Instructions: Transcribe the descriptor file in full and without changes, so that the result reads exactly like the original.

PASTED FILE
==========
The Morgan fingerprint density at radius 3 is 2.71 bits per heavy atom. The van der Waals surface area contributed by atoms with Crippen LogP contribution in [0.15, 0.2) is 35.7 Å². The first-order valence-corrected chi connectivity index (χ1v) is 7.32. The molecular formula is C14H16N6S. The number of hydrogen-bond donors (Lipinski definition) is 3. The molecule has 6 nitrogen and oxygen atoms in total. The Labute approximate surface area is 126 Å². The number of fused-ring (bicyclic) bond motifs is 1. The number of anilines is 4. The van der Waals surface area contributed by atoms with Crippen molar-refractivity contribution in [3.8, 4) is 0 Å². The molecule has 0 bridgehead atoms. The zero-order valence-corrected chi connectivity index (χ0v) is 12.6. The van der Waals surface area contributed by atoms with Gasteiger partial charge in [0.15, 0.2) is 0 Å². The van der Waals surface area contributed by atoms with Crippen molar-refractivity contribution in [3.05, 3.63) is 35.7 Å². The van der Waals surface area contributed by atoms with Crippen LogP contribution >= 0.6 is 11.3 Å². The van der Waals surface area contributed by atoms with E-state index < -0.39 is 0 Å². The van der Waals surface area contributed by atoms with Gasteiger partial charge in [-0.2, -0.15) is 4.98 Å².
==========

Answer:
The Morgan fingerprint density at radius 3 is 2.71 bits per heavy atom. The van der Waals surface area contributed by atoms with Crippen LogP contribution in [0.15, 0.2) is 35.7 Å². The first-order valence-corrected chi connectivity index (χ1v) is 7.32. The molecular formula is C14H16N6S. The number of hydrogen-bond donors (Lipinski definition) is 3. The molecule has 6 nitrogen and oxygen atoms in total. The Labute approximate surface area is 126 Å². The number of fused-ring (bicyclic) bond motifs is 1. The number of anilines is 4. The van der Waals surface area contributed by atoms with Crippen molar-refractivity contribution in [3.8, 4) is 0 Å². The molecule has 0 bridgehead atoms. The zero-order valence-corrected chi connectivity index (χ0v) is 12.6. The van der Waals surface area contributed by atoms with Gasteiger partial charge in [0.15, 0.2) is 0 Å². The van der Waals surface area contributed by atoms with Crippen molar-refractivity contribution in [3.05, 3.63) is 35.7 Å². The van der Waals surface area contributed by atoms with Crippen LogP contribution >= 0.6 is 11.3 Å². The van der Waals surface area contributed by atoms with E-state index < -0.39 is 0 Å². The van der Waals surface area contributed by atoms with Gasteiger partial charge in [-0.2, -0.15) is 4.98 Å².